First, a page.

PA Portfolio II – Summer 2022
A patient is being transferred to your subacute rehab facility from a local hospital following bilateral ORIF on the tibias. While completing your initial provider assessment, your attending starts them on Omeprazole 20mg QD prophylaxis despite any clinical indications or history of GERD or PUD.
Does the long-term use of a proton pump inhibitor as prophylaxis actually prevent the occurrence of PUD or upper GI bleeds?
|Geriatric patients||Proton pump inhibitors||No treatment||Incidence of ulcers|
|SNF residents||PPIs||Placebo||Incidence of GI bleed|
|Subacute rehab patients||Omeprazole||Rebound acid hypersecretion|
|Critically ill patients||‘-azole’||Increased infection rates|
Search Strategy and Databases Used:
- PPI Overuse: 7
- PPI prophylaxis and GI Bleed: 4
- Proton pump inhibitors AND stress ulcer prophylaxis: 32
- PPI prophylaxis and GI Bleed: 2
- Stress ulcer prophylaxis and proton pump inhibitors: 1
- Stress ulcer prophylaxis and proton pump inhibitors: 9
- PPI prophylaxis adverse effects: 2
- Science Direct:
- Proton pump inhibitors AND stress ulcer prophylaxis: 91
- PPI prophylaxis causing ulcers: 66
I narrowed down the initial list of of articles by choosing the studies that were most relevant to my clinical scenario and question. Because my search question included both patient prognosis and potential harms, I screened for articles that were either meta-analyses, systematic reviews, randomized control trials, and cohort studies if neither of the first two were available. A randomized controlled trial (RCT) can give evidence of efficacy and efficiency while minimizing or eliminating bias. A major advantage of the cohort study design is the ability to study multiple outcomes that can be associated with a single exposure or multiple exposures in a single study. Even the combined effect of multiple exposures on the outcome can be determined.
|Citation||Vilcu, Ana-Maria, et al. “Association between Acute Gastroenteritis and Continuous Use of Proton Pump Inhibitors during Winter Periods of Highest Circulation of Enteric Viruses.” JAMA Network Open, vol. 2, no. 11, 2019, https://doi.org/10.1001/jamanetworkopen.2019.16205.|
|Abstract||IMPORTANCE: An increased risk of acute bacterial enteric infections has been reported among patients receiving proton pump inhibitor (PPI) therapy. The risk of acute gastroenteritis (AGE) of viral origin associated with continuous PPI exposure has been less studied. OBJECTIVE: To investigate the association between continuous PPI therapy and AGE occurrence during winter epidemic periods when the circulation of enteric viruses is the highest. DESIGN, SETTING, AND PARTICIPANTS: A matched cohort study was performed using a prospectively collected drug dispensing database from a large panel of community pharmacies in continental France. All patients recorded in the database during the 2015 to 2016 winter season, with documented age, sex, and use of an identifiable regular panel pharmacy, were eligible for the study. Each patient exposed to continuous PPI therapy was matched to 3 unexposed patients, according to year of birth, sex, and identifiable regular panel pharmacy. Analyses were performed between January 2017 and December 2018. EXPOSURE: Continuous PPI use during the 2015 to 2016 AGE winter epidemic. MAIN OUTCOMES AND MEASURES: The occurrence of at least 1 AGE episode during the 2015 to 2016 AGE winter epidemic was the main outcome. Episodes of AGE were identified using a previously validated algorithm based on drug dispensing data. Relative risks of AGE were estimated using a multivariable log-binomial model adjusted for age, sex, and treatments for chronic conditions. RESULTS: There were 233 596 patients receiving PPI therapy (median [interquartile range] age, 71 [62-81] years; 55.8% female) and 626 887 matched patients not receiving PPI therapy (median [interquartile range] age, 70 [61-80] years; 56.3%female) included in the analyses. At least 1 AGE epidemic episode was identified in 3131 patients (1.3%) receiving PPI therapy and in 4327 patients (0.7%) not receiving PPI therapy. The adjusted relative risk of AGE for those receiving PPI therapy was 1.81 (95%CI, 1.72-1.90) for all ages considered, 1.66 (95%CI, 1.54-1.80) among those aged 45 to 64 years, 2.19 (95%CI, 1.98-2.42) among those aged 65 to 74 years, and 1.98 (95%CI, 1.82-2.15) among those aged 75 years and older. CONCLUSIONS AND RELEVANCE: Continuous PPI therapy was associated with an increased risk of developing AGE during periods of highest circulation of enteric viruses. These findings support the hypothesis that PPI use is associated with an increased risk of enteric viral infections.|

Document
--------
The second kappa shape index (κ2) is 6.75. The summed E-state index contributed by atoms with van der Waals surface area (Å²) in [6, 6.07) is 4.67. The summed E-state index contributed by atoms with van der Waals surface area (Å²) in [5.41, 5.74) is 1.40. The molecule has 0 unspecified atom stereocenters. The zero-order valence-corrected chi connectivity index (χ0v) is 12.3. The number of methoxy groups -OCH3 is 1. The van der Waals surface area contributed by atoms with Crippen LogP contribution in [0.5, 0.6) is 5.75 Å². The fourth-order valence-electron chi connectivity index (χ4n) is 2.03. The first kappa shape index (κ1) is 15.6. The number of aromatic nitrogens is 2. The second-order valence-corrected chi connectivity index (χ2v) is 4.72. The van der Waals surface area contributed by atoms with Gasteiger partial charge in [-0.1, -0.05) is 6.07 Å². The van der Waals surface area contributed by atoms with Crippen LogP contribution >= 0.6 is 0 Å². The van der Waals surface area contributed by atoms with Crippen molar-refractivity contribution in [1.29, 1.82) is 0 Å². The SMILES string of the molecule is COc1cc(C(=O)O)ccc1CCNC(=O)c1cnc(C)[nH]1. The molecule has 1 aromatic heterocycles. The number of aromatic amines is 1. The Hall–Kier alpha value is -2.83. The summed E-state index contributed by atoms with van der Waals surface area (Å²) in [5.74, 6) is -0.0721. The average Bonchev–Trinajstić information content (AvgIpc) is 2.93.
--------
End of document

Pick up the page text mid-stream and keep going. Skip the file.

|Citation||Orelio, Claudia C., et al. “Reducing Inappropriate Proton Pump Inhibitors Use for Stress Ulcer Prophylaxis in Hospitalized Patients: Systematic Review of De-Implementation Studies.” Journal of General Internal Medicine, 2 Feb. 2021, https://doi.org/10.1007/s11606-020-06425-6.|